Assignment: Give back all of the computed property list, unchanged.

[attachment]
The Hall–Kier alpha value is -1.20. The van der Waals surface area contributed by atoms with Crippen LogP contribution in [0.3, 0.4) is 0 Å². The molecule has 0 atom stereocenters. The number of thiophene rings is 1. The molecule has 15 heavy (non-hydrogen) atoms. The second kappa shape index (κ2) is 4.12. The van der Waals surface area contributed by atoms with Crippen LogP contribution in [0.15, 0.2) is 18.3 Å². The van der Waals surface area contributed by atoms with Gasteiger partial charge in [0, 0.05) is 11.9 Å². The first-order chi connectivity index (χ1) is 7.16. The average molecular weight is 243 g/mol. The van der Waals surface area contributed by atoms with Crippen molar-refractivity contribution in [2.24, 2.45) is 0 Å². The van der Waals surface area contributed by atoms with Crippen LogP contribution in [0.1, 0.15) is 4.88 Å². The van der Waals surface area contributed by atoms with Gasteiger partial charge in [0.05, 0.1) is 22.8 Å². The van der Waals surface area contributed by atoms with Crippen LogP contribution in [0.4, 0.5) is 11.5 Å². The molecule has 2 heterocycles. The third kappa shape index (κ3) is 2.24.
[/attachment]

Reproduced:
The Hall–Kier alpha value is -1.20. The van der Waals surface area contributed by atoms with Crippen LogP contribution in [0.3, 0.4) is 0 Å². The molecule has 0 atom stereocenters. The number of thiophene rings is 1. The molecule has 15 heavy (non-hydrogen) atoms. The second kappa shape index (κ2) is 4.12. The van der Waals surface area contributed by atoms with Crippen LogP contribution in [0.15, 0.2) is 18.3 Å². The van der Waals surface area contributed by atoms with Gasteiger partial charge in [0, 0.05) is 11.9 Å². The first-order chi connectivity index (χ1) is 7.16. The average molecular weight is 243 g/mol. The van der Waals surface area contributed by atoms with Crippen molar-refractivity contribution in [2.24, 2.45) is 0 Å². The van der Waals surface area contributed by atoms with Crippen LogP contribution in [0.1, 0.15) is 4.88 Å². The van der Waals surface area contributed by atoms with Gasteiger partial charge in [0.05, 0.1) is 22.8 Å². The van der Waals surface area contributed by atoms with Crippen LogP contribution in [0.4, 0.5) is 11.5 Å². The molecule has 2 heterocycles. The third kappa shape index (κ3) is 2.24.